The greatest tribute will be continuing to put their ideas about equality into practice and perfecting the techniques and government they gave us. The founding fathers were not reactionaries seeking to preserve the old. They were revolutionaries looking to create something new and better than what came before. We should do the same, seeking to recognize the flaws in the institutions created by these flawed men and improve on them. That will honor them and benefit us far more than any statue.

A couple articles I found while writing this:

Thomas Jefferson Was More Than a Man of His Times – The Atlantic

Opinion | The Debate Over a Jefferson Statue Is Missing Some Surprising History – The New York Times (nytimes.com)

Keep calm and be patient

I think that it’s true that this election is a big deal. It will have a major impact on the direction of U.S. policy for the next decade, at least. It will likely have a major impact on the shape of the Republican party. If Trump loses, Trumpism will (hopefully) collapse. If he wins, then it will likely have a longer life.

But we’re almost certainly not going to know the results tonight. Early counts will not be conclusive. Any early calls are unlikely to be correct, since there will be so many mail-in ballots to count. Some states will have fairly conclusive results to report tonight, but most won’t. Some states will take days and even weeks to count them all. If the race is close, that means it will take a while to know who wins.

Another factor will be legal challenges. President Trump and the Republican party have been filing many lawsuits to restrict the counting of ballots. Democrats have been defending those counts or filing their own lawsuits to expand the availability of ballots. The outcome of these lawsuits could affect the outcome in some states.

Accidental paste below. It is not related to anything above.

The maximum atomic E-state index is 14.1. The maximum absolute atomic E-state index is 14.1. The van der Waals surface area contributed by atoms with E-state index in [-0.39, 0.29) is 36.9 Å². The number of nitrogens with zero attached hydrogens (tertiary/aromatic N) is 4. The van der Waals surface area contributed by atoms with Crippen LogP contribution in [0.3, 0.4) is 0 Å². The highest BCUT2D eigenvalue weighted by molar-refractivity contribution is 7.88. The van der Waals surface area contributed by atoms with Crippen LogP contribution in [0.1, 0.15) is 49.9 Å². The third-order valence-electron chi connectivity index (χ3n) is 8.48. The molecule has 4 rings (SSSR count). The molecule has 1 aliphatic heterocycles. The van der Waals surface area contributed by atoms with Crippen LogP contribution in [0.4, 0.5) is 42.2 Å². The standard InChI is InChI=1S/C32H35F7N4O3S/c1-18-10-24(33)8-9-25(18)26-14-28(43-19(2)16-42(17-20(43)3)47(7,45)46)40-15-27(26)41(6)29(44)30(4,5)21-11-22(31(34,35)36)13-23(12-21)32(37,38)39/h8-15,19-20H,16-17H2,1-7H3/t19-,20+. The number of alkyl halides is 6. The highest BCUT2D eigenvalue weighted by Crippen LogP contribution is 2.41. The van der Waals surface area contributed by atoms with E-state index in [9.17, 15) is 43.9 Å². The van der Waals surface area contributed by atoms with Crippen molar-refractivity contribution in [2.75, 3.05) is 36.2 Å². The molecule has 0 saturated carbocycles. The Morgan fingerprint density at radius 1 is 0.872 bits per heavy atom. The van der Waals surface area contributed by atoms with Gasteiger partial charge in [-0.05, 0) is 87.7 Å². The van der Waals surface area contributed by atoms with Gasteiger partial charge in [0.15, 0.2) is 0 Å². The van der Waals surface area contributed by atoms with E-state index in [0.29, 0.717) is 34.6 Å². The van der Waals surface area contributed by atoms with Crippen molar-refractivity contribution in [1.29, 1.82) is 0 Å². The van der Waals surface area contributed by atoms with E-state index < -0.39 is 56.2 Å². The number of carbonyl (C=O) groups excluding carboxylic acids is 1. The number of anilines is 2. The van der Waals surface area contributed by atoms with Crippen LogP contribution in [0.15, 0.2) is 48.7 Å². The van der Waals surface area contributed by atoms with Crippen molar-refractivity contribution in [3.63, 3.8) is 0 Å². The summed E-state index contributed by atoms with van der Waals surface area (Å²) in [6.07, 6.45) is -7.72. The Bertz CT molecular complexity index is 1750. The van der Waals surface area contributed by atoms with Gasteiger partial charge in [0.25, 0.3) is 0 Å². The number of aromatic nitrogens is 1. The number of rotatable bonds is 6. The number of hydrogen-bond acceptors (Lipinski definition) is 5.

The final factor is how willing everyone is to accept the vote counts. President Trump questioned the accuracy of the vote count in the election he won. He’s been raising the specter of voter fraud for years, claiming that if he loses, it’s because Democrats cheated. Many of the other leaders of the party, however, have committed to a peaceful transfer of power. Trump is not the Republican party, as much as he would like to be.

My point is that we will know the winner, but it will take time. We all need to take a deep breath and be patient. And whatever happens, the future of this country is not in the hands of whoever gives his inaugural address on January 20. It is in our hands. It will be determined by how we treat our neighbors and by how we build (or tear down) our local communities. If we all commit to build rather than destroy, then no president can stop that.

Ye Shall Not Cast Him Out

For those of you who also suffered through The Scarlet Letter, you have my commiserations. I did not enjoy reading the book. Regardless, it’s a cultural touchstone and gives us a shorthand to talk about complex topics.